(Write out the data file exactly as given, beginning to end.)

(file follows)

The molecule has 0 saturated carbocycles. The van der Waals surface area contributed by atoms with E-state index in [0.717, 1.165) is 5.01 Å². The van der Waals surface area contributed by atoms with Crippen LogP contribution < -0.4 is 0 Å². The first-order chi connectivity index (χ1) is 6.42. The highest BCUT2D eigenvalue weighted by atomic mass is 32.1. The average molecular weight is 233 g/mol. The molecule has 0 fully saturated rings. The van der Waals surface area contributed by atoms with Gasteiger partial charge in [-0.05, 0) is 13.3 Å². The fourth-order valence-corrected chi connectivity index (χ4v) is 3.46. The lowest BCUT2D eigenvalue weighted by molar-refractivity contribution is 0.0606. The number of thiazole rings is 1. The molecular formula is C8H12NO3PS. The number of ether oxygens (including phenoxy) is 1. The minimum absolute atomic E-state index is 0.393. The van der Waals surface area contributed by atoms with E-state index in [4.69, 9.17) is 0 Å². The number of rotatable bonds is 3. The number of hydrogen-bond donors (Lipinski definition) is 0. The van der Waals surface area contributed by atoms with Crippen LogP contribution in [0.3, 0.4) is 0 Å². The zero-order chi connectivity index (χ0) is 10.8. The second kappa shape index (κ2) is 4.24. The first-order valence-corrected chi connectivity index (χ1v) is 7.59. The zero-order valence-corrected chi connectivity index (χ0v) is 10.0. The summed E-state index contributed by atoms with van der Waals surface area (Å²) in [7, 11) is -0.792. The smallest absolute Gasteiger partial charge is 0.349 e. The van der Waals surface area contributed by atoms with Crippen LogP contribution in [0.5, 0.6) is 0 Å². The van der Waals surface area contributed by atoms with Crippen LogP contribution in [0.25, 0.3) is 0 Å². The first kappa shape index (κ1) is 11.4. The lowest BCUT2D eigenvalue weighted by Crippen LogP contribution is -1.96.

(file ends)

The molecule has 0 saturated carbocycles. The van der Waals surface area contributed by atoms with E-state index in [0.717, 1.165) is 5.01 Å². The van der Waals surface area contributed by atoms with Crippen LogP contribution < -0.4 is 0 Å². The first-order chi connectivity index (χ1) is 6.42. The highest BCUT2D eigenvalue weighted by atomic mass is 32.1. The average molecular weight is 233 g/mol. The molecule has 0 fully saturated rings. The van der Waals surface area contributed by atoms with Gasteiger partial charge in [-0.05, 0) is 13.3 Å². The fourth-order valence-corrected chi connectivity index (χ4v) is 3.46. The lowest BCUT2D eigenvalue weighted by molar-refractivity contribution is 0.0606. The number of thiazole rings is 1. The molecular formula is C8H12NO3PS. The number of ether oxygens (including phenoxy) is 1. The minimum absolute atomic E-state index is 0.393. The van der Waals surface area contributed by atoms with E-state index in [4.69, 9.17) is 0 Å². The number of rotatable bonds is 3. The number of hydrogen-bond donors (Lipinski definition) is 0. The van der Waals surface area contributed by atoms with Crippen LogP contribution in [0.3, 0.4) is 0 Å². The zero-order chi connectivity index (χ0) is 10.8. The second kappa shape index (κ2) is 4.24. The first-order valence-corrected chi connectivity index (χ1v) is 7.59. The zero-order valence-corrected chi connectivity index (χ0v) is 10.0. The summed E-state index contributed by atoms with van der Waals surface area (Å²) in [7, 11) is -0.792. The smallest absolute Gasteiger partial charge is 0.349 e. The van der Waals surface area contributed by atoms with Crippen LogP contribution in [0.5, 0.6) is 0 Å². The van der Waals surface area contributed by atoms with Crippen LogP contribution in [0.25, 0.3) is 0 Å². The first kappa shape index (κ1) is 11.4. The lowest BCUT2D eigenvalue weighted by Crippen LogP contribution is -1.96.